Tragedy makes fools of us. Whether we wish to ease the tension or simply become unraveled in the chaos of the unthinkable, we all become jesters in the face of it. Think back to any really horrible time in your life – the death of a loved one, the loss of a house or a job, a really tough breakup – and you’re bound to remember a few moments that were just plain embarrassingly goofy.
This is the comic well from which 50/50 draws, a potent cocktail of pain and unpredictable joy that feels more genuine than most films about tragedy ever will (perhaps because screenwriter Will Reiser based it on his own life; perhaps because it’s so good). It’s a film that captures with breathtaking ease the inherent madness of living with a deadly illness. It’s about laughing through the pain, about how to let the pain go, and how to make as many dirty jokes as possible along the way.
Adam (Joseph Gordon-Levitt) has a nice life. He has a good job at a Seattle Public Radio station, he’s got a gorgeous girlfriend (Bryce Dallas Howard) and his best friend Kyle (Seth Rogen) is always willing to indulge his fear of driving by chauffeuring him about town. When persistent back pain sends him to the doctor, Adam finds that he’s been stricken with a very rare form of cancer at the age of 27. He will begin chemotherapy and attempt to shrink the tumor clinging to his spine, but first he has to tell his overbearing mother (Anjelica Huston) and begin taking meetings with a student therapist (Anna Kendrick) working on her doctorate and trying very hard not to screw up.
The film charts the course of several months as Adam takes his course of chemo, deals with the side effects, shaves his head, has relationship troubles, gets a dog, makes some new cancer patient friends and simply tries to deal with the emotional and physical strain of it all.
At times he feels light-hearted, optimistic, even going so far as to play along with Kyle’s scheme to use his new bald head to help get girls. At other times a kind of numbness falls over him. He realizes his chances are slim (50/50, get it?) and that there might not be any point in attempting to forge new connections in his life if he’s just going to sever them with his own death.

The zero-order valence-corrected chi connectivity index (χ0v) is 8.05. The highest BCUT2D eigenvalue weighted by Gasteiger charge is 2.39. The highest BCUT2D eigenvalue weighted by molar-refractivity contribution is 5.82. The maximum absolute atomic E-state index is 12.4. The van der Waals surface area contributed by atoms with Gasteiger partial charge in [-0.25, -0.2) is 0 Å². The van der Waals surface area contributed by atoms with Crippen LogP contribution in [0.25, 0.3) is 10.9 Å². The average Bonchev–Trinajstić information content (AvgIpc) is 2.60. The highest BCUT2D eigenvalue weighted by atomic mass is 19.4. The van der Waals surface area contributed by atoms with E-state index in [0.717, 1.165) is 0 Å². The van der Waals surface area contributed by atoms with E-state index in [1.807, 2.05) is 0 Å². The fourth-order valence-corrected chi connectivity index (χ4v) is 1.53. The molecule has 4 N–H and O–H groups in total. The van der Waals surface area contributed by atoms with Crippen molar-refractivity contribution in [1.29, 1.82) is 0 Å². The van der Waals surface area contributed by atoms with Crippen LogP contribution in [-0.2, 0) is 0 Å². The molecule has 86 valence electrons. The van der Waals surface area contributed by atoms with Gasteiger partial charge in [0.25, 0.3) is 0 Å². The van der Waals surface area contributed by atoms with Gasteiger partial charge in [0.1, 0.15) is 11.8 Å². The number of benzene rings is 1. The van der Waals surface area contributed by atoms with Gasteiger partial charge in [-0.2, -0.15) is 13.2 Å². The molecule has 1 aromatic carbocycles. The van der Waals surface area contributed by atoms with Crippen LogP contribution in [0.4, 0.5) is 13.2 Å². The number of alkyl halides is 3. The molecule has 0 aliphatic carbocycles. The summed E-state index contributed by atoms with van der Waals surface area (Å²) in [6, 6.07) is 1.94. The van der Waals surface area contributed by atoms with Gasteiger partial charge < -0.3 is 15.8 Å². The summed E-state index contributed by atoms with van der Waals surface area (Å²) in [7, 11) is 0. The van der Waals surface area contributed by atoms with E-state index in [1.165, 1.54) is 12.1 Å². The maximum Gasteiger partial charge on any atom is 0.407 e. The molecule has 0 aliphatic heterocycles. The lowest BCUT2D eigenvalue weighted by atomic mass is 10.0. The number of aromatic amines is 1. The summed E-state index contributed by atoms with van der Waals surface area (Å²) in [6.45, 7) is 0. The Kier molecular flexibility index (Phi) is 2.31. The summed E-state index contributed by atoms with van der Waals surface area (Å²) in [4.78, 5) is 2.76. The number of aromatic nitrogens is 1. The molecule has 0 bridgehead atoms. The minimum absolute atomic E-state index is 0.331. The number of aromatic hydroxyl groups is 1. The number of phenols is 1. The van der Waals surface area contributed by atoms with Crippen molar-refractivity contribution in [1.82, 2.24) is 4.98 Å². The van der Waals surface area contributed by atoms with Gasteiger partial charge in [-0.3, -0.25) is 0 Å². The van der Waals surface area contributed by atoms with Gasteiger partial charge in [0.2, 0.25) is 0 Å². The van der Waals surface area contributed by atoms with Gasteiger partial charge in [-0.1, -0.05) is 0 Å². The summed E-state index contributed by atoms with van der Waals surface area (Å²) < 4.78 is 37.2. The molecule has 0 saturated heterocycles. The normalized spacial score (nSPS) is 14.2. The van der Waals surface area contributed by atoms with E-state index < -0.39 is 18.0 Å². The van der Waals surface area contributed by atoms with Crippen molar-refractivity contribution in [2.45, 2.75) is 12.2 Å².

It’s in this dichotomy that 50/50 finds its greatest strength. Films about dealing with illness are too often so message packed that even the sick people in the audience find them kitschy and self-indulgent. This is not one of those films. This film does not attempt to dissect the cancer experience as a psychological or spiritual or even philosophical condition. Nor does it seek to portray life with a deadly disease as a kind of Terms of Endearment journey to inner peace. This is a film about how hard it is, and about how in the midst of all that hardship you can find a way to survive. It never preaches about it, never forces it. It just is.
Levitt gives the performance of his young career, and he’s had plenty of great roles before. Adam is not an inspirational figure by nature. He’s just a guy who caught a tough break and has to face the fact that he might die. There are no grand speeches, no declarations of turning over a new leaf or great epiphanies about the nature of life. There’s just a guy struggling, but Levitt’s natural and unadorned performance is so genuine and so committed that the lack of loftiness in his story doesn’t matter. Rogen was tailor-made to play the goofball best friend, and he shines in the role once again here, but he also manages to find something emotional in all that goofiness that masks the fear for his friend. Without weeping or pontificating, Kyle manages to become warm. Kendrick also shines as a young student who, unpredictably and somewhat frighteningly, faces counseling someone not much older than herself on how to deal with a poisonous mass inside their own body. She is vulnerable and funny and easy to fall in love with, and she continues to declare herself as a rising talent.
It’s intentional that 50/50 is an unembellished account of illness. It’s meant to be that way. It never attempts to bring you to the kind of seize the day moment that so many films about death do. It’s a comedy, after all, and comedy is the great life-affirming thing that happens even when we’re all at rock bottom. There are times in this film when you laugh in spite of yourself, when even the gloomy moments spark some inner memory of your own vulnerability to the awkward insanity of the hospital room and the friend whose hair is falling out. It feels like maybe you shouldn’t, but you laugh anyway, and that’s the point. It’s the great thing about comedy. Even at our very lowest, we can rise with a laugh.